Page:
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The relationship between time of founding and the composition of the workforce in Australian workplaces

journal contribution
posted on 2002-08-01, 00:00 authored by Kenneth Reed, Betsy Blunsdon
This paper presents the results of an analysis of the relationship between organisational age and two specific aspects of labour flexibility-numerical
flexibility and workforce skill composition (as one facet of functional flexibility)that extends earlier work in two ways. First, it uses data from a large-scale national survey (the Australian Workplace Industrial Relations Survey [AWIRS)1995). Second. it focuses on two widely studied facets of labour flexibility, numerical flexibility and functional flexibility. Previous research has investigated the relationship between organisational age and aspects of organisation such as strategy and structure (Baum and Oliver, 1991; Henderson, 1999; Reed and Blunsdon, 1998). Henderson (1999) found that age effects were contingent on different organisational strategies and process. Reed and Blunsdon (1998) found that organisational maturity is associated with goal directed, or strategic flexibility characterised by low levels of formal rules and regulations but clarity a/purpose. But a more complex relationship was also identified - for example; very young organisations (founded in the 1990,) appear to have higher levels of formalisation at founding than organisations established in earlier periods. This paper investigates these questions further. The results show that the relationship between age; numerical flexibility and workforce skill composition is non-linear, but the data do not make it possible to separate age effects associated with aging, time of founding and changing environmental conditions.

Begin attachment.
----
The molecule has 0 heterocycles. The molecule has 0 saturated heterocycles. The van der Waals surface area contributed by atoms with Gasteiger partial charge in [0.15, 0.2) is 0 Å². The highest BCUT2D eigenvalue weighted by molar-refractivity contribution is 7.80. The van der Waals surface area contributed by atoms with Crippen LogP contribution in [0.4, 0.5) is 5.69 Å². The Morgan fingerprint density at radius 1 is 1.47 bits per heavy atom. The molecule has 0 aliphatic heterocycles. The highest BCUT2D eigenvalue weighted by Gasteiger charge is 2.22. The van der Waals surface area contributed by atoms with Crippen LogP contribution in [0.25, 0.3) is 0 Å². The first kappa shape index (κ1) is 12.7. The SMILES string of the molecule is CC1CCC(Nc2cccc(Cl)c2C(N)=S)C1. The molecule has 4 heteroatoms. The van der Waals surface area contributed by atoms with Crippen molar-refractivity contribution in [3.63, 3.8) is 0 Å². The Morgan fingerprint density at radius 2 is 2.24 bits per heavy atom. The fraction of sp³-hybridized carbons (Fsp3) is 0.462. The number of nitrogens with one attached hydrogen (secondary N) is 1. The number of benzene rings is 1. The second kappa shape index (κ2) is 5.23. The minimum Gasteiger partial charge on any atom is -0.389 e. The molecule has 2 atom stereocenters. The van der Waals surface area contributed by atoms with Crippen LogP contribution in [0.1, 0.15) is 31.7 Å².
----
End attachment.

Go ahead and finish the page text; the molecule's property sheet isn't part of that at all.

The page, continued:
History

Journal

Labour & industry

Volume

13

Issue

1

Pagination

73 - 89

Publisher

RMIT, Centre for Workplace Culture Change

Location

Melbourne, Vic.

ISSN

1030-1763

Language

eng

Publication classification

C1 Refereed article in a scholarly journal

Copyright notice

2002, RMIT, Centre for Workplace Culture Change

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